Determining the mechanisms of self-sustained oscillation of the vocal folds requires characterization of the pressures produced by intraglottal aerodynamics. Because most of the intraglottal aerodynamic forces cannot be measured in a tissue model of the larynx, current understanding of vocal fold vibration mechanism is derived from mechanical, analytical, and computational models. Previous studies have computed intraglottal pressures from measured intraglottal velocity fields and intraglottal geometry; however, this technique for determining pressures is not yet validated. In this study, intraglottal pressure measurements taken in a hemilarynx model are compared with pressure values that are computed from simultaneous velocity measurements. The results showed that significant negative pressure formed near the superior aspect of the folds during closing, which agrees with previous measurements in other hemilarynx models. Intraglottal velocity measurements show that the flow near the superior aspect separates from the glottal wall during closing and may develop into a vortex, which further augments the magnitude of negative pressure. Intraglottal pressure distributions, computed by solving the pressure Poisson equation, showed good agreement with pressure measurements. The match between the pressure computations and its measurements validates the current technique, which was previously used to estimate intraglottal pressure distribution in a full larynx model. PMID:25698025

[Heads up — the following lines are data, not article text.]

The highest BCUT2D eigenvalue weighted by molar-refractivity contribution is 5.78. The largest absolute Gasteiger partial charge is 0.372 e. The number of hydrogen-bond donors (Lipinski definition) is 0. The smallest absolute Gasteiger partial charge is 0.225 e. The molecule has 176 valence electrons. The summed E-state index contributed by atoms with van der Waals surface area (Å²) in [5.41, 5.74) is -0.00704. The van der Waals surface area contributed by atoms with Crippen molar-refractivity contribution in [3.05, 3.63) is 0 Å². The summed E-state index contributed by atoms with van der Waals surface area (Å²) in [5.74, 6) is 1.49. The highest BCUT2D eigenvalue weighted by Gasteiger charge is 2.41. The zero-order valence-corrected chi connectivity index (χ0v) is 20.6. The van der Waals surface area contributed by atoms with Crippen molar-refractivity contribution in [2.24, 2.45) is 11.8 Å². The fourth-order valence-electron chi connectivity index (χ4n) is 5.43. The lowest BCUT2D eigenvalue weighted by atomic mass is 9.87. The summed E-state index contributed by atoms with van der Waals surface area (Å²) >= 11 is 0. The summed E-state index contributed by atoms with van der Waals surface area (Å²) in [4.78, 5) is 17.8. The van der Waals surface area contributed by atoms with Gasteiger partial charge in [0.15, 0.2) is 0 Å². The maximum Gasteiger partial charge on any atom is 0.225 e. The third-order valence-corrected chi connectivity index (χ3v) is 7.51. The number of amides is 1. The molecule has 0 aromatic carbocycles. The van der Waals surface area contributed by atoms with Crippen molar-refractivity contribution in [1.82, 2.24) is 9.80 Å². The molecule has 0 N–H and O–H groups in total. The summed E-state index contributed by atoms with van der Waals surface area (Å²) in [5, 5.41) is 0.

NASA Astrophysics Data System (ADS)
Shukla, A.; Krishna, S.; Malik, R. P.
2014-12-01